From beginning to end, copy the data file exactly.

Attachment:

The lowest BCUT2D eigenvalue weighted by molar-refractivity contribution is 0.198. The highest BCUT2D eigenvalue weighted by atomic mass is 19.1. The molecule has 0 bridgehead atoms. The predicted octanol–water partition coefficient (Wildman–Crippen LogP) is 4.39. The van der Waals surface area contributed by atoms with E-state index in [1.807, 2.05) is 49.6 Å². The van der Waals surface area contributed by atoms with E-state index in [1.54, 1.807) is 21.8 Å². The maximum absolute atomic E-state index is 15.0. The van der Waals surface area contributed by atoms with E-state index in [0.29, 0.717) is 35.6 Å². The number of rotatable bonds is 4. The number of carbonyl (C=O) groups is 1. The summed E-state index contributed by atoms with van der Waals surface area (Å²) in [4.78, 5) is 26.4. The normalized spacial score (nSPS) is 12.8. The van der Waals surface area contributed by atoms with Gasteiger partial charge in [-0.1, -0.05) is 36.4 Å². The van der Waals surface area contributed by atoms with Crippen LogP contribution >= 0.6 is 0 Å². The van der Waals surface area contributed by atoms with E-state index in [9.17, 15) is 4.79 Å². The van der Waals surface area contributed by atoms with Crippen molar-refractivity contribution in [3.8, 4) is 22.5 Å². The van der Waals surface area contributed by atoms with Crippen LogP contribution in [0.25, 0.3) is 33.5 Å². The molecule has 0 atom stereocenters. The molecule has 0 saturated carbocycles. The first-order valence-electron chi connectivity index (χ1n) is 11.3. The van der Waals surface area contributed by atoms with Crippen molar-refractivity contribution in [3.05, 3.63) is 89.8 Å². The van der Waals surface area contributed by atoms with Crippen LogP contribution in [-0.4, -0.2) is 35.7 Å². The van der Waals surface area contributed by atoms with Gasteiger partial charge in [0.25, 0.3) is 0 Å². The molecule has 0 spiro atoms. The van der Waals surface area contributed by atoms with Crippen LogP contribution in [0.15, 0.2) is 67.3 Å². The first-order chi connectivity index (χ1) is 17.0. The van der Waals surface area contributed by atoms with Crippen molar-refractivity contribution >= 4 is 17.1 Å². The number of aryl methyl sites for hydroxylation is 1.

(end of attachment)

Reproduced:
The lowest BCUT2D eigenvalue weighted by molar-refractivity contribution is 0.198. The highest BCUT2D eigenvalue weighted by atomic mass is 19.1. The molecule has 0 bridgehead atoms. The predicted octanol–water partition coefficient (Wildman–Crippen LogP) is 4.39. The van der Waals surface area contributed by atoms with E-state index in [1.807, 2.05) is 49.6 Å². The van der Waals surface area contributed by atoms with E-state index in [1.54, 1.807) is 21.8 Å². The maximum absolute atomic E-state index is 15.0. The van der Waals surface area contributed by atoms with E-state index in [0.29, 0.717) is 35.6 Å². The number of rotatable bonds is 4. The number of carbonyl (C=O) groups is 1. The summed E-state index contributed by atoms with van der Waals surface area (Å²) in [4.78, 5) is 26.4. The normalized spacial score (nSPS) is 12.8. The van der Waals surface area contributed by atoms with Gasteiger partial charge in [-0.1, -0.05) is 36.4 Å². The van der Waals surface area contributed by atoms with Crippen LogP contribution >= 0.6 is 0 Å². The van der Waals surface area contributed by atoms with E-state index in [9.17, 15) is 4.79 Å². The van der Waals surface area contributed by atoms with Crippen molar-refractivity contribution in [3.8, 4) is 22.5 Å². The van der Waals surface area contributed by atoms with Crippen LogP contribution in [0.25, 0.3) is 33.5 Å². The molecule has 0 atom stereocenters. The molecule has 0 saturated carbocycles. The first-order valence-electron chi connectivity index (χ1n) is 11.3. The van der Waals surface area contributed by atoms with Crippen molar-refractivity contribution in [3.05, 3.63) is 89.8 Å². The van der Waals surface area contributed by atoms with Crippen LogP contribution in [-0.4, -0.2) is 35.7 Å². The van der Waals surface area contributed by atoms with Gasteiger partial charge in [0.25, 0.3) is 0 Å². The molecule has 0 spiro atoms. The van der Waals surface area contributed by atoms with Crippen LogP contribution in [0.15, 0.2) is 67.3 Å². The first-order chi connectivity index (χ1) is 17.0. The van der Waals surface area contributed by atoms with Crippen molar-refractivity contribution >= 4 is 17.1 Å². The number of aryl methyl sites for hydroxylation is 1.